Knowing how to play guitar scales faster means being able to master these segments. If you can play them through in eighth notes and reasonably keep pace with this audio, without making mistakes, you're probably ready to add more of the scale. Before you move on, make sure you're able to get through the segment we've covered without missing notes and that each note comes out clean without unwanted muting.
Adding More of the Guitar Scale Pattern
Let's continue with our Pentatonic major scale at the seventh fret position. Remember, the actual scale is only five notes between two octaves. This is the segment we've been working on. However, if you were to lookup the same scale on a site like all-guitar-chords.com, you would see something like this:
As you can see, and as we've mentioned already, the five-note pattern making up the E major pentatonic scale extends in both directions. To continue improving our speed, we should repeat the quarter and eighth note practice method from earlier with the entire shape. Let's start with the quarter notes.
Repeat the scale in a descending pattern as we did before. Once you're ready, go ahead and move on to the eighth note version.
Once again, I would advise ascending and descending through the entire pattern until you're not making mistakes. If you take the time to work up and down the pattern and you pay attention to the difference in feeling and speed between quarter notes and eighth notes, you will be able to play faster by repeating this method with other guitar scales.
Summarizing the Method and Process
Let's quickly review that method:
- Choose a scale and identify its root notes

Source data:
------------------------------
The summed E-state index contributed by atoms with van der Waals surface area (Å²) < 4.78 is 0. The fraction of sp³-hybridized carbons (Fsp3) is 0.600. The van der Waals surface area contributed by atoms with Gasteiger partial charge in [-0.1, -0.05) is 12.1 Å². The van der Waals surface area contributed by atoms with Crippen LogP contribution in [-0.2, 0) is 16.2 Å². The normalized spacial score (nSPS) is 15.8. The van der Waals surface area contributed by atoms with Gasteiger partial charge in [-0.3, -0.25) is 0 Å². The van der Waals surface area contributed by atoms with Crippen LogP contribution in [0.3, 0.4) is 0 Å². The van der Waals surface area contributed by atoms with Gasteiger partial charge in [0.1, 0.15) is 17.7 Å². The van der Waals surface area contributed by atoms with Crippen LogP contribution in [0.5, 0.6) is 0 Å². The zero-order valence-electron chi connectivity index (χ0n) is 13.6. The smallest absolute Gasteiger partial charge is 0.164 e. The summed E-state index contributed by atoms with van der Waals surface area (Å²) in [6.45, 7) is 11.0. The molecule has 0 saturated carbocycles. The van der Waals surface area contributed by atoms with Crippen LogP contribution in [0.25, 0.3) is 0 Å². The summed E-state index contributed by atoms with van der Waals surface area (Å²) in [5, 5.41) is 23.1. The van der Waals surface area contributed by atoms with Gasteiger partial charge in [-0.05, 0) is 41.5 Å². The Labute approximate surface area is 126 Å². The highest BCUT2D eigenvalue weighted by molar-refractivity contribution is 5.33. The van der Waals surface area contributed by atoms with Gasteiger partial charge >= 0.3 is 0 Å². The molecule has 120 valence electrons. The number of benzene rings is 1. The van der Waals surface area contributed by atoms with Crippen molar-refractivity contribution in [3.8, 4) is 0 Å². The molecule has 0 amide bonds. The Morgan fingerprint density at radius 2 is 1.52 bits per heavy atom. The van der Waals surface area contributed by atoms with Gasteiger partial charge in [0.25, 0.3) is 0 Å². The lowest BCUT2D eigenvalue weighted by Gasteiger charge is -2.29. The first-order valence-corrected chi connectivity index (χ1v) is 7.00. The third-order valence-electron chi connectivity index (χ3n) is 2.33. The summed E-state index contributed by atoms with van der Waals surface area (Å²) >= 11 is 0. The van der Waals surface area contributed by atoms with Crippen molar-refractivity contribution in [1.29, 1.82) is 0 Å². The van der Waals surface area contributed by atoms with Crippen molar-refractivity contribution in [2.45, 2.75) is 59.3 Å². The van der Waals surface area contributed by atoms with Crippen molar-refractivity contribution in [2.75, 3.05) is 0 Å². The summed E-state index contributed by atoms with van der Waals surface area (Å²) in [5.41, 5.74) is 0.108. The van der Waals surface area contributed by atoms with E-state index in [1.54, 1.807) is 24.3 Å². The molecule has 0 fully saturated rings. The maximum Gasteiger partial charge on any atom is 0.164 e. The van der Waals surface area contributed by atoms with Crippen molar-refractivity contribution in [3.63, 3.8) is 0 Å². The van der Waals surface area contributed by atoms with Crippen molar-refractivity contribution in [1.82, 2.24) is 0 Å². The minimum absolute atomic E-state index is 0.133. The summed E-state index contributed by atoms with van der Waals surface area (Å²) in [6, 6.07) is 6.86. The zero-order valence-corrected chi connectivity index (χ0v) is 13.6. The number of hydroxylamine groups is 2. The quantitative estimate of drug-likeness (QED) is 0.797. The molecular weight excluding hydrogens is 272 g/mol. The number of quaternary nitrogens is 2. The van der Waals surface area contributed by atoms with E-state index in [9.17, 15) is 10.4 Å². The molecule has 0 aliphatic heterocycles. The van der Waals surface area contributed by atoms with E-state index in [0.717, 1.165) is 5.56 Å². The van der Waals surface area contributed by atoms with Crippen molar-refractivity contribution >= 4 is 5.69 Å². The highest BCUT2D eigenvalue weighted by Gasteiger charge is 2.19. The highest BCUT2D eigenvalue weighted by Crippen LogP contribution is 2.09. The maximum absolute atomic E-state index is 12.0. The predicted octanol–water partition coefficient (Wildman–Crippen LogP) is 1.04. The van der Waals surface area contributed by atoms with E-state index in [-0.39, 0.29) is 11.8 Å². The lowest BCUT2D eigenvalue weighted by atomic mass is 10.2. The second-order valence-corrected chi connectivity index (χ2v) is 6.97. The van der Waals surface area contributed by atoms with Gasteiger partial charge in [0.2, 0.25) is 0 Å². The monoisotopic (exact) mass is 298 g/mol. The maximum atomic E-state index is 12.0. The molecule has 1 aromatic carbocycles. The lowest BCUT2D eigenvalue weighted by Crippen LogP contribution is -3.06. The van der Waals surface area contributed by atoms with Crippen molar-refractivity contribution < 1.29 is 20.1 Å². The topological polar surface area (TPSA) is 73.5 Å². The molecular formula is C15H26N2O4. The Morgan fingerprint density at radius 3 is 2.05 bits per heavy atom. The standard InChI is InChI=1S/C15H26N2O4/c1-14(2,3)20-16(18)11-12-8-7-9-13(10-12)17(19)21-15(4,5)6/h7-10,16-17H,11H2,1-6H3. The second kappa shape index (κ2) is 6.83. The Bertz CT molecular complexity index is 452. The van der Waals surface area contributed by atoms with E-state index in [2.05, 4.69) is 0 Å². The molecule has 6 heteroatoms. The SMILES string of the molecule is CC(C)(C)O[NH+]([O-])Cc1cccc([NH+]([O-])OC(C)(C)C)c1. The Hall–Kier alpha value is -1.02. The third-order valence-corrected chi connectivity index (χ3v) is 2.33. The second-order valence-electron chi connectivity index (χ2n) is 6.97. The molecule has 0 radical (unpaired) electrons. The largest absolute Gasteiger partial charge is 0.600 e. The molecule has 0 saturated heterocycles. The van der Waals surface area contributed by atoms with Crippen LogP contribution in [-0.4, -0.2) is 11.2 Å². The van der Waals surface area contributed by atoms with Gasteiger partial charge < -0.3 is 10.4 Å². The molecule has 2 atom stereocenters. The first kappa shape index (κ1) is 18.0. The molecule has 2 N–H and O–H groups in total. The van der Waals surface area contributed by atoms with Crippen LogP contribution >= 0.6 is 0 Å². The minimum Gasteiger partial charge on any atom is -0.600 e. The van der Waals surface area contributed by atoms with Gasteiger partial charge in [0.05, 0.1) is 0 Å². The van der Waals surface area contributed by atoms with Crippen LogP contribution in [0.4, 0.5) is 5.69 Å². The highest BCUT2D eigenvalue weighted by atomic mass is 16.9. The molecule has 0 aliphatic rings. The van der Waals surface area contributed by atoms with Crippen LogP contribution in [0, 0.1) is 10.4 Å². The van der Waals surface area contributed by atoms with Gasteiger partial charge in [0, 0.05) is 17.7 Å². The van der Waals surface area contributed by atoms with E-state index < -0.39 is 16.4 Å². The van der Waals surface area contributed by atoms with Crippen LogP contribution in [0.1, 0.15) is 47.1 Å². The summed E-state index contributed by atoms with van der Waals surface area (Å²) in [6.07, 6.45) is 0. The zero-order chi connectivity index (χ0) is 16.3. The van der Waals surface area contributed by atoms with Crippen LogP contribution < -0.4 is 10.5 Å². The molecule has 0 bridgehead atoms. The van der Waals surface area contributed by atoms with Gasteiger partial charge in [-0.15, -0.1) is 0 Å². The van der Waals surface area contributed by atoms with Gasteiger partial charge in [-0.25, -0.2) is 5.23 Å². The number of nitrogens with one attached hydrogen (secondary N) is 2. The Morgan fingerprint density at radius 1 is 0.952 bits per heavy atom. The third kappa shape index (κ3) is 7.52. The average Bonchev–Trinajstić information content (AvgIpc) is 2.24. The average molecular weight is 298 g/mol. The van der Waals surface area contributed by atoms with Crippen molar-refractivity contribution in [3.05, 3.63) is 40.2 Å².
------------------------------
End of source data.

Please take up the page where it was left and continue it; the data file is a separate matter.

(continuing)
- Segment the scale into single octaves
- Learn the octave in quarter notes
- Learn the octave in eighth notes
- Add the full form of the scale (at a particular fret/root position)
- Learn the full form in quarter notes
- Learn the full form in eighth notes
This process will teach you how to play guitar scales faster with any pattern. In our examples we've used some pretty simple scales, namely the C major and E major pentatonic. I'll suggest some other guitar scales that are good for helping you build speed.
Other Scales to Run Through This Method
There are plenty of guitar scales to pick from, but here are a few of the more common shapes that are helpful for building speed:
E Minor Pentatonic at the Seventh Fret
Dorian Mode in E at the Seventh Fret
Pentatonic Neutral in C at the Third Fret
Use these scales, or other guitar scales you might know, to run through the method we've established in this lesson. As you get comfortable with more of these shapes, you'll not only play them quicker, but you'll identify them and start connecting different parts of the fretboard together.
Again, if you want to explore this topic more in-depth, a great way to do so - while also supporting Guitar Chalk - is with some of the blues and rock Guitar Tricks video courses listed here:
If you have questions about these programs, checkout my full Guitar Tricks review here. You can also check out the free trial if you're not comfortable jumping into a full membership right away. It's plenty of time to go through at least these three lessons.
Having a method and goal in place when you learn guitar scales is important. This is true whether you're trying to build speed or just expand your knowledge and creativity. Take the time to learn your root notes and break the scales down into segments before working on speed. Not only will it help you play faster, but it will help you learn the scale more thoroughly.
Do you have questions about how to play guitar scales faster or about the particular scales mentioned in this lesson? If so, feel free to leave them in the comments section below and I'll do my best to help out.
You can also check out some additional guitar scale-related content from us.